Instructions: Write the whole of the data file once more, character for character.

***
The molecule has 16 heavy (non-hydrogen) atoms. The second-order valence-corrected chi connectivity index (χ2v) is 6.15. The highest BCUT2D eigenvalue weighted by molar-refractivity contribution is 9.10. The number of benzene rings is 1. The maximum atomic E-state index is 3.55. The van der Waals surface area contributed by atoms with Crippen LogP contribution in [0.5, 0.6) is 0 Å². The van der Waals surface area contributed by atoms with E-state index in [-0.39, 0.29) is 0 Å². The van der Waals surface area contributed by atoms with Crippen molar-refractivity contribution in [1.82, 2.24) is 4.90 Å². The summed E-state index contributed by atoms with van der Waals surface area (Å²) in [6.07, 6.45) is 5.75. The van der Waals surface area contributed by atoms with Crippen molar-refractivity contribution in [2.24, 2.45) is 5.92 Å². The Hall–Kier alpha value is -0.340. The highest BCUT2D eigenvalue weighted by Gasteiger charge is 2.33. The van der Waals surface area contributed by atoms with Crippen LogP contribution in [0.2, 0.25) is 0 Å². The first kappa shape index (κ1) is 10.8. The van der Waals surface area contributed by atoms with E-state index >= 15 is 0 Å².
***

The molecule has 16 heavy (non-hydrogen) atoms. The second-order valence-corrected chi connectivity index (χ2v) is 6.15. The highest BCUT2D eigenvalue weighted by molar-refractivity contribution is 9.10. The number of benzene rings is 1. The maximum atomic E-state index is 3.55. The van der Waals surface area contributed by atoms with Crippen LogP contribution in [0.5, 0.6) is 0 Å². The van der Waals surface area contributed by atoms with E-state index in [-0.39, 0.29) is 0 Å². The van der Waals surface area contributed by atoms with Crippen molar-refractivity contribution in [1.82, 2.24) is 4.90 Å². The summed E-state index contributed by atoms with van der Waals surface area (Å²) in [6.07, 6.45) is 5.75. The van der Waals surface area contributed by atoms with Crippen molar-refractivity contribution in [2.24, 2.45) is 5.92 Å². The Hall–Kier alpha value is -0.340. The highest BCUT2D eigenvalue weighted by Gasteiger charge is 2.33. The van der Waals surface area contributed by atoms with Crippen LogP contribution in [0.2, 0.25) is 0 Å². The first kappa shape index (κ1) is 10.8. The van der Waals surface area contributed by atoms with E-state index >= 15 is 0 Å².